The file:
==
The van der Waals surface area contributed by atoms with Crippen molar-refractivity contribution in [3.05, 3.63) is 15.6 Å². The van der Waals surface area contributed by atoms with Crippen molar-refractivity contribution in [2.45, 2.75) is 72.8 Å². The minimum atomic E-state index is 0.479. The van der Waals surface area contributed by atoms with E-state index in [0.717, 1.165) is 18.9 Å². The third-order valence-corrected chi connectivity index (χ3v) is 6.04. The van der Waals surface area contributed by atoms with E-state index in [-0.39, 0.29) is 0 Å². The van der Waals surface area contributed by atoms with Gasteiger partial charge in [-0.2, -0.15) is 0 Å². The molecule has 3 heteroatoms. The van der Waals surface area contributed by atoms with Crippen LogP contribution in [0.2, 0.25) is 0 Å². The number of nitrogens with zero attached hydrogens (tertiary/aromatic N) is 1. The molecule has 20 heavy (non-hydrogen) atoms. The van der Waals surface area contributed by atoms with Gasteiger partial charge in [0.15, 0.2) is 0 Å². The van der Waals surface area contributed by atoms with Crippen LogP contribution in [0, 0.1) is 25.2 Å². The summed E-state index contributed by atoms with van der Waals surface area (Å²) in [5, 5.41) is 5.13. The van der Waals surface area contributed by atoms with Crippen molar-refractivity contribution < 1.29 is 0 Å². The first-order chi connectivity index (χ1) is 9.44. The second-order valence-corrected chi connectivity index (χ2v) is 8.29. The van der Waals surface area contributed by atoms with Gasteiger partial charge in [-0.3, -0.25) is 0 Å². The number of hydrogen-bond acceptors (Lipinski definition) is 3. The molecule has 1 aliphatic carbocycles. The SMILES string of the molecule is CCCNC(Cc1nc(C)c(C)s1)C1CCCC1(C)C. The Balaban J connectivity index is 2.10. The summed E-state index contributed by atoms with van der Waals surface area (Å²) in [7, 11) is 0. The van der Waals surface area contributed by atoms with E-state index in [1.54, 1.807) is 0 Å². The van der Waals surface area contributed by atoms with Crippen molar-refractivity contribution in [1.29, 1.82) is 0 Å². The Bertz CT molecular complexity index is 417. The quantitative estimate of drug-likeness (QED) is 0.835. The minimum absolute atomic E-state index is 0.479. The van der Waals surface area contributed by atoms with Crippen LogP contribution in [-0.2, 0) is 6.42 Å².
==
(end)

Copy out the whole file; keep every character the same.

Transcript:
The van der Waals surface area contributed by atoms with Crippen molar-refractivity contribution in [3.05, 3.63) is 15.6 Å². The van der Waals surface area contributed by atoms with Crippen molar-refractivity contribution in [2.45, 2.75) is 72.8 Å². The minimum atomic E-state index is 0.479. The van der Waals surface area contributed by atoms with E-state index in [0.717, 1.165) is 18.9 Å². The third-order valence-corrected chi connectivity index (χ3v) is 6.04. The van der Waals surface area contributed by atoms with E-state index in [-0.39, 0.29) is 0 Å². The van der Waals surface area contributed by atoms with Gasteiger partial charge in [-0.2, -0.15) is 0 Å². The molecule has 3 heteroatoms. The van der Waals surface area contributed by atoms with Crippen LogP contribution in [0.2, 0.25) is 0 Å². The number of nitrogens with zero attached hydrogens (tertiary/aromatic N) is 1. The molecule has 20 heavy (non-hydrogen) atoms. The van der Waals surface area contributed by atoms with Gasteiger partial charge in [0.15, 0.2) is 0 Å². The van der Waals surface area contributed by atoms with Crippen LogP contribution in [0, 0.1) is 25.2 Å². The summed E-state index contributed by atoms with van der Waals surface area (Å²) in [5, 5.41) is 5.13. The van der Waals surface area contributed by atoms with Crippen molar-refractivity contribution < 1.29 is 0 Å². The first-order chi connectivity index (χ1) is 9.44. The second-order valence-corrected chi connectivity index (χ2v) is 8.29. The van der Waals surface area contributed by atoms with Gasteiger partial charge in [-0.3, -0.25) is 0 Å². The number of hydrogen-bond acceptors (Lipinski definition) is 3. The molecule has 1 aliphatic carbocycles. The SMILES string of the molecule is CCCNC(Cc1nc(C)c(C)s1)C1CCCC1(C)C. The Balaban J connectivity index is 2.10. The summed E-state index contributed by atoms with van der Waals surface area (Å²) in [7, 11) is 0. The van der Waals surface area contributed by atoms with E-state index in [1.54, 1.807) is 0 Å². The van der Waals surface area contributed by atoms with Crippen molar-refractivity contribution in [1.29, 1.82) is 0 Å². The Bertz CT molecular complexity index is 417. The quantitative estimate of drug-likeness (QED) is 0.835. The minimum absolute atomic E-state index is 0.479. The van der Waals surface area contributed by atoms with Crippen LogP contribution in [-0.2, 0) is 6.42 Å².